SEC Derailed Circle's Plans to Go Public via SPAC Deal: Report

Circle said its plans to go public didn't go through because the U.S. Securities and Exchange Commission did not sign off on it.

AccessTimeIconJan 25, 2023 at 9:11 a.m. UTC
Updated Jan 25, 2023 at 5:09 p.m. UTC
Consensus 2023 Logo
Join the most important conversation in crypto and Web3 taking place in Austin, Texas, April 26-28.

Amitoj Singh is CoinDesk's regulatory reporter covering India. He holds BTC and ETH below CoinDesk's disclosure threshold of $1,000.

Consensus 2023 Logo
Join the most important conversation in crypto and Web3 taking place in Austin, Texas, April 26-28.

Crypto payments company Circle has said its $9 billion plans to go public didn't go through because the U.S. Securities and Exchange Commission (SEC) did not sign off on it, according to the Financial Times (FT).

In a Twitter post in early December Circle CEO Jeremy Allaire said his firm didn't complete the SEC's "qualification in time."

The company behind USDC, the world’s second-largest stablecoin, had announced plans to go public in July 2021, with a valuation of $4.5 billion, which doubled in February 2022 when the company negotiated a new deal with special purpose acquisition company (SPAC) Concord Acquisition Corp., reflecting improvements in its financial outlook and competitive position.

According to the FT, Circle said that neither turbulent markets nor fearful investors were a factor in the abandonment of its SPAC deal.

“The business combination could not be consummated before the expiration of the transaction agreement because the SEC had not yet declared our S-4 registration ‘effective’,” the group said. An S-4 registration is a registration document that companies have to file with the SEC seeking permission to offer new shares, the report added.

Circle also said they never expected the SEC registration process to be quick, and that it's "necessary, appropriate and reasonable for the SEC to have a thorough, rigorous review process."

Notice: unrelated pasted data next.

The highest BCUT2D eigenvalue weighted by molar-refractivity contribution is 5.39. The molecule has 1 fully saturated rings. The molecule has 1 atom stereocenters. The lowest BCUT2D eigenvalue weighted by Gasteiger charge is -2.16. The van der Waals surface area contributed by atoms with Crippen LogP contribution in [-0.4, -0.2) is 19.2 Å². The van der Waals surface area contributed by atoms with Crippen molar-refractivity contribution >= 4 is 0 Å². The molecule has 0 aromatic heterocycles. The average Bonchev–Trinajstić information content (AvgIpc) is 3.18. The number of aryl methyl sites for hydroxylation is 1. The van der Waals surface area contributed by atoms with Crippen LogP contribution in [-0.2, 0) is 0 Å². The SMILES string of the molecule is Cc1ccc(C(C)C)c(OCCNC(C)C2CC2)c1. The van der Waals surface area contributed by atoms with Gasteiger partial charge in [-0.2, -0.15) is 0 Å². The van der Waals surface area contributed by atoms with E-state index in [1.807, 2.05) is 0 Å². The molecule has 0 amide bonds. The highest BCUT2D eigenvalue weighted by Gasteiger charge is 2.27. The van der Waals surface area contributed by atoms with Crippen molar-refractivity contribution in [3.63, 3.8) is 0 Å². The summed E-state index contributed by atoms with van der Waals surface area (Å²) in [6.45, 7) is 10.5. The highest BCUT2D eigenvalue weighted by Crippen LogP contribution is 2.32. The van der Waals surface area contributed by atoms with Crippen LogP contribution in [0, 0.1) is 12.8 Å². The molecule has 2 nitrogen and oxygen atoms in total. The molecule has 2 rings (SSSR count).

Contacted by CoinDesk, a Circle spokesperson denied the characterization of the FT article.

“Circle has not and does not blame the SEC for anything related to the mutual termination of our SPAC merger agreement with Concord, and any statements to the contrary are inaccurate," the spokesperson said.

"As stated in December, 2022, the deal simply termed out," the spokesperson continued. "Jeremy Allaire further stated on Twitter that the ‘SEC has been rigorous and thorough in understanding our business and many novel aspects of this industry.’”

The SEC did not immediately respond to CoinDesk's requests for comment.

UPDATE (Jan. 25, 16:58 UTC): adds comment from Circle.

DISCLOSURE

Please note that our privacy policy, terms of use, cookies, and do not sell my personal information has been updated.

The leader in news and information on cryptocurrency, digital assets and the future of money, CoinDesk is a media outlet that strives for the highest journalistic standards and abides by a strict set of editorial policies. CoinDesk is an independent operating subsidiary of Digital Currency Group, which invests in cryptocurrencies and blockchain startups. As part of their compensation, certain CoinDesk employees, including editorial employees, may receive exposure to DCG equity in the form of stock appreciation rights, which vest over a multi-year period. CoinDesk journalists are not allowed to purchase stock outright in DCG.

CoinDesk - Unknown

Amitoj Singh is CoinDesk's regulatory reporter covering India. He holds BTC and ETH below CoinDesk's disclosure threshold of $1,000.


Learn more about Consensus 2023, CoinDesk’s longest-running and most influential event that brings together all sides of crypto, blockchain and Web3. Head to consensus.coindesk.com to register and buy your pass now.


CoinDesk - Unknown

Amitoj Singh is CoinDesk's regulatory reporter covering India. He holds BTC and ETH below CoinDesk's disclosure threshold of $1,000.